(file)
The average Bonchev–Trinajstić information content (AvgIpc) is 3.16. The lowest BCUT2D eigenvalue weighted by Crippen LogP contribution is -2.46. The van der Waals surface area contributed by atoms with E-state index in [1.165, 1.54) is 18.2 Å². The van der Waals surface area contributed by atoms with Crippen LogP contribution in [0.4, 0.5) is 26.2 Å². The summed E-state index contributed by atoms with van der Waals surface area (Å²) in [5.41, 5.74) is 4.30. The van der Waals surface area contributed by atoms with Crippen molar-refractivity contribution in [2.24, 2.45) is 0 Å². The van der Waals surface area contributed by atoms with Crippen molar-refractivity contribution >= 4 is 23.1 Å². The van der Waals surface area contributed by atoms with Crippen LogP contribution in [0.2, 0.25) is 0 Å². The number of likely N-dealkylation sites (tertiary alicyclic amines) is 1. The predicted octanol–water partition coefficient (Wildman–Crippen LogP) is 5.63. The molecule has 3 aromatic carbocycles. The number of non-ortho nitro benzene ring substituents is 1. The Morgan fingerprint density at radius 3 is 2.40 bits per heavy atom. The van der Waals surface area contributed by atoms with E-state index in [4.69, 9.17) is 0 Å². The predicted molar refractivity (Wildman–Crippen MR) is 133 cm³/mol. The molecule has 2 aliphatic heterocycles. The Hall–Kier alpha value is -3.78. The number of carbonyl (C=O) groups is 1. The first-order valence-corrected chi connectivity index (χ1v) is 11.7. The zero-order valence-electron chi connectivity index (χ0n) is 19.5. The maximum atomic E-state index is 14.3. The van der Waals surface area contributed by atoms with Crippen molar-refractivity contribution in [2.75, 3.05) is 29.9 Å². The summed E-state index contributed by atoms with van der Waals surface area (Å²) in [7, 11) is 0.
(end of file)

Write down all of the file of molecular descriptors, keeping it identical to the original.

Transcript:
The average Bonchev–Trinajstić information content (AvgIpc) is 3.16. The lowest BCUT2D eigenvalue weighted by Crippen LogP contribution is -2.46. The van der Waals surface area contributed by atoms with E-state index in [1.165, 1.54) is 18.2 Å². The van der Waals surface area contributed by atoms with Crippen LogP contribution in [0.4, 0.5) is 26.2 Å². The summed E-state index contributed by atoms with van der Waals surface area (Å²) in [5.41, 5.74) is 4.30. The van der Waals surface area contributed by atoms with Crippen molar-refractivity contribution in [2.24, 2.45) is 0 Å². The van der Waals surface area contributed by atoms with Crippen molar-refractivity contribution >= 4 is 23.1 Å². The van der Waals surface area contributed by atoms with Crippen LogP contribution in [0.2, 0.25) is 0 Å². The number of likely N-dealkylation sites (tertiary alicyclic amines) is 1. The predicted octanol–water partition coefficient (Wildman–Crippen LogP) is 5.63. The molecule has 3 aromatic carbocycles. The number of non-ortho nitro benzene ring substituents is 1. The Morgan fingerprint density at radius 3 is 2.40 bits per heavy atom. The van der Waals surface area contributed by atoms with E-state index in [4.69, 9.17) is 0 Å². The predicted molar refractivity (Wildman–Crippen MR) is 133 cm³/mol. The molecule has 2 aliphatic heterocycles. The Hall–Kier alpha value is -3.78. The number of carbonyl (C=O) groups is 1. The first-order valence-corrected chi connectivity index (χ1v) is 11.7. The zero-order valence-electron chi connectivity index (χ0n) is 19.5. The maximum atomic E-state index is 14.3. The van der Waals surface area contributed by atoms with Crippen molar-refractivity contribution in [2.75, 3.05) is 29.9 Å². The summed E-state index contributed by atoms with van der Waals surface area (Å²) in [7, 11) is 0.